About the time Christopher Columbus arrived in the New World in the late 15th century, the Ojibwe people came to the land they called Sha-ga-waun-il-ong. This term has been translated numerous ways: "lowlands", the "needle", "the region of shallow water", and where "there are large extended breakers". Each is descriptive and suitably accurate. The Ojibwe stayed on Chequamegon Point for nearly a century before leaving. They settled first on Madeline Island and then moved to the Sault Ste. Marie region.
French fur traders Pierre d'Esprit, le Sieur Radisson and Medard Chouart, le Sieur des Groseillers were the first Europeans of record to visit Chequamegon Bay. They arrived in 1659 and built what has been called the first European dwelling place in what is now Wisconsin. A historical marker noting this is located at Maslowski Beach on U.S. Route 2 on the west end of Ashland. The monument was erected in 1929 by the Old Settlers Club.
The Ojibwe heartily welcomed the Frenchmen. Five years later, Father Claude-Jean Allouez arrived. A Jesuit missionary, he brought the first word of Christianity to Wisconsin's shores. Allouez built a chapel not far from the stockade erected by Radisson and Groseillier; he worked and lived at the Bay until 1669.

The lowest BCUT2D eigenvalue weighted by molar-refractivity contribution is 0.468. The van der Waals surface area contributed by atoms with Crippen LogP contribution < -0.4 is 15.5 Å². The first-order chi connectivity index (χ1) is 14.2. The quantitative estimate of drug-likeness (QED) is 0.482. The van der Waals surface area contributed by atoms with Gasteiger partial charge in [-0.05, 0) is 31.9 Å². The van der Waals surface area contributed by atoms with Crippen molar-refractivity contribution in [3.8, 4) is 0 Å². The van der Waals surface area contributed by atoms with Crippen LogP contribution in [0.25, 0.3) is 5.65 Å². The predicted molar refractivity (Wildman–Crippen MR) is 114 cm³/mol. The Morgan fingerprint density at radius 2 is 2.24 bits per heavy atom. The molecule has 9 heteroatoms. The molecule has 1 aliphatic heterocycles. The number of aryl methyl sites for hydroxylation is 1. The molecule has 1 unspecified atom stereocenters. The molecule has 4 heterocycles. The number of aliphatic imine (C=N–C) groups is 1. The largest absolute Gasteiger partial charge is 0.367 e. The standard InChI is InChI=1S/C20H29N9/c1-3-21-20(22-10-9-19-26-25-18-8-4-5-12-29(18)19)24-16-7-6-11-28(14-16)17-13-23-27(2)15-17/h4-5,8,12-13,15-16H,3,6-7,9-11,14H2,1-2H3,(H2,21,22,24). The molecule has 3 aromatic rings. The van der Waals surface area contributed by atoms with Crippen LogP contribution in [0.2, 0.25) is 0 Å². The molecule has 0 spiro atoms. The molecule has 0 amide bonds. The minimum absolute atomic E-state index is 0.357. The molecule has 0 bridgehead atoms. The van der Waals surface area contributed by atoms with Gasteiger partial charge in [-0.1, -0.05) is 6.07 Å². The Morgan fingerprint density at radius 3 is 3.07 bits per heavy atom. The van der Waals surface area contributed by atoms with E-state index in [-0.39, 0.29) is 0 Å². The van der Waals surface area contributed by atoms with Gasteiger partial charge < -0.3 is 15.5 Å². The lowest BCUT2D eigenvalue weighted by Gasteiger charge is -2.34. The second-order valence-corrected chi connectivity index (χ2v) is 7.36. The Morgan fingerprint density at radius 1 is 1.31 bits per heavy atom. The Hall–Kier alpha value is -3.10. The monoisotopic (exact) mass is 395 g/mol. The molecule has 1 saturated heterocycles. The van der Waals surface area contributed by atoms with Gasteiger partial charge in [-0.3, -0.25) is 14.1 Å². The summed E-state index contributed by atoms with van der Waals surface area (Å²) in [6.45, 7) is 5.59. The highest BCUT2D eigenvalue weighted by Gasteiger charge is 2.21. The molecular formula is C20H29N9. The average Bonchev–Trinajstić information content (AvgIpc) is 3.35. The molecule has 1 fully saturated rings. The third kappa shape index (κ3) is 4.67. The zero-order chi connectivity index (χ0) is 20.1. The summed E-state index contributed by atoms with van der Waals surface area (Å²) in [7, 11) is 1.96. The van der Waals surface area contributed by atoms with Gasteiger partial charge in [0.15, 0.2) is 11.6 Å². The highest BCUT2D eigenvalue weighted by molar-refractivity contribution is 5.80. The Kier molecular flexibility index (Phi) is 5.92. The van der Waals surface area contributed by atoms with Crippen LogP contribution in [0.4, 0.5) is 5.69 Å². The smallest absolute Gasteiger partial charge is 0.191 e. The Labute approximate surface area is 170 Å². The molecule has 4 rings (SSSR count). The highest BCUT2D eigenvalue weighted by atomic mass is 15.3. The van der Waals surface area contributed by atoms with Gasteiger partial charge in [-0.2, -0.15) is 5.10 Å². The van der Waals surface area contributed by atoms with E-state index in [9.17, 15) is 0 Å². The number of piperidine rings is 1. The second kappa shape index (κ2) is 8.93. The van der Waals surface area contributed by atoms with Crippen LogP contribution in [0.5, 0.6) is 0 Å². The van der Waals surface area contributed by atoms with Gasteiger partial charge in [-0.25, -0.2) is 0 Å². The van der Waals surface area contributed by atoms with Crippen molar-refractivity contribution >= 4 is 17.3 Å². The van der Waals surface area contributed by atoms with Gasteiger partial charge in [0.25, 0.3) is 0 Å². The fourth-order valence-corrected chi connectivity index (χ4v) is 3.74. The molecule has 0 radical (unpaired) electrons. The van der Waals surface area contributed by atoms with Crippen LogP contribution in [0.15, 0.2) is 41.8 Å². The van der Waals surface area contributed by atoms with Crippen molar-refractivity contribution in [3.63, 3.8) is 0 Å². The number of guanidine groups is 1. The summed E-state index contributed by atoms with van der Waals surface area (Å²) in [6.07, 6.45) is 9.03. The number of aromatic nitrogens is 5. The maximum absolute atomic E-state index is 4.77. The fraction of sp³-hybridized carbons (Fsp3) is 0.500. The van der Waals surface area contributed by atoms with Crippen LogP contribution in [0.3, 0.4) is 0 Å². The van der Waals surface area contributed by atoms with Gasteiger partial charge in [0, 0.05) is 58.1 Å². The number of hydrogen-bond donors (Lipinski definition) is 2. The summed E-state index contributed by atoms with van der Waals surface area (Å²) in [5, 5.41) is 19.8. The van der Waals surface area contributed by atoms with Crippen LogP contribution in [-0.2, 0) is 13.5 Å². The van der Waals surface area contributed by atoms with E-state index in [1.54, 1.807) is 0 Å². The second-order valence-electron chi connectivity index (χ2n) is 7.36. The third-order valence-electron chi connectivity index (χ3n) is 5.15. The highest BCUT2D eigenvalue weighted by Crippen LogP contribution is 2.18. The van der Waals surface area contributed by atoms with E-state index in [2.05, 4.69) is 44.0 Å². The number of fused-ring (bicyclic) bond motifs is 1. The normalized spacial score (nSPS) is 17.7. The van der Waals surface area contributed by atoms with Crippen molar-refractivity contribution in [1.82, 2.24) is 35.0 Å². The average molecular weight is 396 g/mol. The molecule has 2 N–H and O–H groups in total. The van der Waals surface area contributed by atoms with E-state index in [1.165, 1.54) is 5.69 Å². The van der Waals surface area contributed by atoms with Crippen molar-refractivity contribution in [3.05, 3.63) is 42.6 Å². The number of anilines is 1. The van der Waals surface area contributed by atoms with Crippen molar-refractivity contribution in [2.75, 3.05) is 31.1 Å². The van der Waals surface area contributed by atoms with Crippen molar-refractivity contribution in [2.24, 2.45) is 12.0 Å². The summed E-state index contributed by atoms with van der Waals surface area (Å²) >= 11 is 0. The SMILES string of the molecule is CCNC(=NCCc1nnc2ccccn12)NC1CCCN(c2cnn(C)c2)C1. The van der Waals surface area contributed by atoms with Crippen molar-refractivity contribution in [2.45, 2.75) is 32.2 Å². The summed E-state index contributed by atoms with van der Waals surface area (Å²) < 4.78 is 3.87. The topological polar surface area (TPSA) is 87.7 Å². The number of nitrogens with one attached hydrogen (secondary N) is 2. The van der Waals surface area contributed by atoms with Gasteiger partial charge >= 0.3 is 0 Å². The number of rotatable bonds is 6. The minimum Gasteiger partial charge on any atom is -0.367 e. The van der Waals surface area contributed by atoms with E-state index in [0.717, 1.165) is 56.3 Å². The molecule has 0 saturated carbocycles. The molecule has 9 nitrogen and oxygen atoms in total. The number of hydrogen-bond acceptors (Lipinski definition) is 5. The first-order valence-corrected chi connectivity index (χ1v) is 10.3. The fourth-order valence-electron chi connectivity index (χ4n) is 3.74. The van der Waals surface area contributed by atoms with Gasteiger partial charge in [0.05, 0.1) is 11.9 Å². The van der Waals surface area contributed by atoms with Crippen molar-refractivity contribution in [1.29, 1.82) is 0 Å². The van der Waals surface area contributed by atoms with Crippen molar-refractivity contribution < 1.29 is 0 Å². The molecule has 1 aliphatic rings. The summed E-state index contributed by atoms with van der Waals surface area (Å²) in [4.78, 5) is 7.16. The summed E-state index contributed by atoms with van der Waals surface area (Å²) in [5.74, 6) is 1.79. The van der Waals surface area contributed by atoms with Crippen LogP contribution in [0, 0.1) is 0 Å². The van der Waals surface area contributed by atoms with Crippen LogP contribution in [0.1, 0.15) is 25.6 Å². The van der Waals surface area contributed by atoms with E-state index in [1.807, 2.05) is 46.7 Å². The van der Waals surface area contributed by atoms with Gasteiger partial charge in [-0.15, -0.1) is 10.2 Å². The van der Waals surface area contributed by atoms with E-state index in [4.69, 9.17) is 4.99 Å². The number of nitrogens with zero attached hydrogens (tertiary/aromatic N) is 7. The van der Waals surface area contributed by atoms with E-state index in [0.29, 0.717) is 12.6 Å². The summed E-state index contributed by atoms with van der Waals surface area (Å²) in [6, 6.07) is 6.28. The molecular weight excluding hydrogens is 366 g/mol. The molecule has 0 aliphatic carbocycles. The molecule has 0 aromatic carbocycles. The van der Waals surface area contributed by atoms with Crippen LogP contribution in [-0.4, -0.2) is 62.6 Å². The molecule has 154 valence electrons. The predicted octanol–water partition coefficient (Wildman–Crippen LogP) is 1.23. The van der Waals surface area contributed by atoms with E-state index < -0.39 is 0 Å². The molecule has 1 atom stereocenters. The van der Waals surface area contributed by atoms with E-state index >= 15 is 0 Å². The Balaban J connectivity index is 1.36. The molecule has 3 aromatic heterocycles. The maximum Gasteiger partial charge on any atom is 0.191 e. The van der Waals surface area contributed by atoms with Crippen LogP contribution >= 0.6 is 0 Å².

In 1854, Ohioans Asaph Whittlesey and George Kilborn set out from La Pointe to explore the head of Chequamegon Bay. Whittlesey built a 10 ft (3.0 m) × 14 ft (4.3 m) cabin in Ashland. His wife, Lucy, and daughter, Eugenia, joined him in August and prepared to winter in their new home. Signs of settlement soon began to take place. The first community dance was held at their house. The Reverend L.H. Wheeler preached the first sermon on the first Independence Day that was observed there. This village was the location of the first post office and polling place for county offices. Sunday school was also conducted on the premises.